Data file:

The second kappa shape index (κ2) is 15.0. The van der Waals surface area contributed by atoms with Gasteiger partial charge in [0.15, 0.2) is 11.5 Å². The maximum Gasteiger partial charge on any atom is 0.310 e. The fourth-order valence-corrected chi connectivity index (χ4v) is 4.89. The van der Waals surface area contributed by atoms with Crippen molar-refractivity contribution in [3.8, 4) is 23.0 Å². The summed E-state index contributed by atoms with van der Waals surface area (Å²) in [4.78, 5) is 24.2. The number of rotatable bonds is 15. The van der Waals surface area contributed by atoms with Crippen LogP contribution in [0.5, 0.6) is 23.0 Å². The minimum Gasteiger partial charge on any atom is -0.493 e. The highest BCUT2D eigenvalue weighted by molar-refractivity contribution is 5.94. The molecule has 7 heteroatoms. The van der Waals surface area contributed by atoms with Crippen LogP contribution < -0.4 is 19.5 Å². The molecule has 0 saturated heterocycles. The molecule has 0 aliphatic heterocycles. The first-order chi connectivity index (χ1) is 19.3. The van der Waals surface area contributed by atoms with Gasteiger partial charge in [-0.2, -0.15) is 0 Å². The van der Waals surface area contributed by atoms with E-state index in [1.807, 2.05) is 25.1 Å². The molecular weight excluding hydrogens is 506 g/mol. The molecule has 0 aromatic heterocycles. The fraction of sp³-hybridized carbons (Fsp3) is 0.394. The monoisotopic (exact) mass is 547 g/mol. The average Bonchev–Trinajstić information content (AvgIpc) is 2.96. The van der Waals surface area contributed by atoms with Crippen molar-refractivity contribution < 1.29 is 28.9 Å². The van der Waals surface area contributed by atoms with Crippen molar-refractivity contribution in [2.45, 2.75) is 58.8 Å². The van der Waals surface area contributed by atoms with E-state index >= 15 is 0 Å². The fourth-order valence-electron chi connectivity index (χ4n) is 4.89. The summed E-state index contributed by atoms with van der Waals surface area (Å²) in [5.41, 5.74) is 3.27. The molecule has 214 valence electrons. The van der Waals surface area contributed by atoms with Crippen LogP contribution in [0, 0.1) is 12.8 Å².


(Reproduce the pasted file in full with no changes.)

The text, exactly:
The second kappa shape index (κ2) is 15.0. The van der Waals surface area contributed by atoms with Gasteiger partial charge in [0.15, 0.2) is 11.5 Å². The maximum Gasteiger partial charge on any atom is 0.310 e. The fourth-order valence-corrected chi connectivity index (χ4v) is 4.89. The van der Waals surface area contributed by atoms with Crippen molar-refractivity contribution in [3.8, 4) is 23.0 Å². The summed E-state index contributed by atoms with van der Waals surface area (Å²) in [4.78, 5) is 24.2. The number of rotatable bonds is 15. The van der Waals surface area contributed by atoms with Crippen LogP contribution in [0.5, 0.6) is 23.0 Å². The minimum Gasteiger partial charge on any atom is -0.493 e. The highest BCUT2D eigenvalue weighted by molar-refractivity contribution is 5.94. The molecule has 7 heteroatoms. The van der Waals surface area contributed by atoms with Crippen LogP contribution < -0.4 is 19.5 Å². The molecule has 0 saturated heterocycles. The molecule has 0 aliphatic heterocycles. The first-order chi connectivity index (χ1) is 19.3. The van der Waals surface area contributed by atoms with Gasteiger partial charge in [-0.2, -0.15) is 0 Å². The van der Waals surface area contributed by atoms with E-state index in [1.807, 2.05) is 25.1 Å². The molecular weight excluding hydrogens is 506 g/mol. The molecule has 0 aromatic heterocycles. The fraction of sp³-hybridized carbons (Fsp3) is 0.394. The monoisotopic (exact) mass is 547 g/mol. The average Bonchev–Trinajstić information content (AvgIpc) is 2.96. The van der Waals surface area contributed by atoms with Crippen molar-refractivity contribution < 1.29 is 28.9 Å². The van der Waals surface area contributed by atoms with Crippen molar-refractivity contribution in [2.45, 2.75) is 58.8 Å². The van der Waals surface area contributed by atoms with E-state index >= 15 is 0 Å². The fourth-order valence-electron chi connectivity index (χ4n) is 4.89. The summed E-state index contributed by atoms with van der Waals surface area (Å²) in [5.41, 5.74) is 3.27. The molecule has 214 valence electrons. The van der Waals surface area contributed by atoms with Crippen LogP contribution in [0, 0.1) is 12.8 Å².